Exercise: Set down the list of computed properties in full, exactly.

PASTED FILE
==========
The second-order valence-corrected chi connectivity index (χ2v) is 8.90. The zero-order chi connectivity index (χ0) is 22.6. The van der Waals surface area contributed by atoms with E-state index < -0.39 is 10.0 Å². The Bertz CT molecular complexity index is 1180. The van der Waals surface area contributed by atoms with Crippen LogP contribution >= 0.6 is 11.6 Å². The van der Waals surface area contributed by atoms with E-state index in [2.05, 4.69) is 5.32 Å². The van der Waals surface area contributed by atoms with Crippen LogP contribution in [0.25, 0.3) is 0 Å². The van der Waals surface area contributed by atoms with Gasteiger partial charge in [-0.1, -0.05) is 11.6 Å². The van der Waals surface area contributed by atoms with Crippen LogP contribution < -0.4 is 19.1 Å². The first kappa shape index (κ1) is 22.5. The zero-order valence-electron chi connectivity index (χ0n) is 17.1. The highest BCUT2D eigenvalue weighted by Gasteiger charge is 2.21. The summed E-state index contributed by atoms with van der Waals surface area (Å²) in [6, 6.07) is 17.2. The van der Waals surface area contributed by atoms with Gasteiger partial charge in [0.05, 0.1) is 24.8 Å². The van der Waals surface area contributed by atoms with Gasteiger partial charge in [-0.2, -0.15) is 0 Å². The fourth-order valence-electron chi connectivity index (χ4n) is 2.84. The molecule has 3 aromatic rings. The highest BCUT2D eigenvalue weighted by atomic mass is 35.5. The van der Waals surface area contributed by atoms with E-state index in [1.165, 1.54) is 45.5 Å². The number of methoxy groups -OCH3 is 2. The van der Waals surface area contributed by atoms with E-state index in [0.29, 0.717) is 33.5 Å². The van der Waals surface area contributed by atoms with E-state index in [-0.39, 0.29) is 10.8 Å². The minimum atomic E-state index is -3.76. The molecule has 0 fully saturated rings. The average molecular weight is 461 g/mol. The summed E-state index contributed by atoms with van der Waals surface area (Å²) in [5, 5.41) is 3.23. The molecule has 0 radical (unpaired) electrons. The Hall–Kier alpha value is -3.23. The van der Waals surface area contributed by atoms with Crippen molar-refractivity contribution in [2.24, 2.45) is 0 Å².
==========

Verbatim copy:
The second-order valence-corrected chi connectivity index (χ2v) is 8.90. The zero-order chi connectivity index (χ0) is 22.6. The van der Waals surface area contributed by atoms with E-state index < -0.39 is 10.0 Å². The Bertz CT molecular complexity index is 1180. The van der Waals surface area contributed by atoms with Crippen LogP contribution >= 0.6 is 11.6 Å². The van der Waals surface area contributed by atoms with E-state index in [2.05, 4.69) is 5.32 Å². The van der Waals surface area contributed by atoms with Crippen LogP contribution in [0.25, 0.3) is 0 Å². The van der Waals surface area contributed by atoms with Gasteiger partial charge in [-0.1, -0.05) is 11.6 Å². The van der Waals surface area contributed by atoms with Crippen LogP contribution < -0.4 is 19.1 Å². The first kappa shape index (κ1) is 22.5. The zero-order valence-electron chi connectivity index (χ0n) is 17.1. The highest BCUT2D eigenvalue weighted by Gasteiger charge is 2.21. The summed E-state index contributed by atoms with van der Waals surface area (Å²) in [6, 6.07) is 17.2. The van der Waals surface area contributed by atoms with Gasteiger partial charge in [0.05, 0.1) is 24.8 Å². The van der Waals surface area contributed by atoms with Gasteiger partial charge in [-0.2, -0.15) is 0 Å². The fourth-order valence-electron chi connectivity index (χ4n) is 2.84. The molecule has 3 aromatic rings. The highest BCUT2D eigenvalue weighted by atomic mass is 35.5. The van der Waals surface area contributed by atoms with E-state index in [1.165, 1.54) is 45.5 Å². The number of methoxy groups -OCH3 is 2. The van der Waals surface area contributed by atoms with E-state index in [0.29, 0.717) is 33.5 Å². The van der Waals surface area contributed by atoms with E-state index in [-0.39, 0.29) is 10.8 Å². The minimum atomic E-state index is -3.76. The molecule has 0 fully saturated rings. The average molecular weight is 461 g/mol. The summed E-state index contributed by atoms with van der Waals surface area (Å²) in [5, 5.41) is 3.23. The molecule has 0 radical (unpaired) electrons. The Hall–Kier alpha value is -3.23. The van der Waals surface area contributed by atoms with Crippen molar-refractivity contribution in [2.24, 2.45) is 0 Å².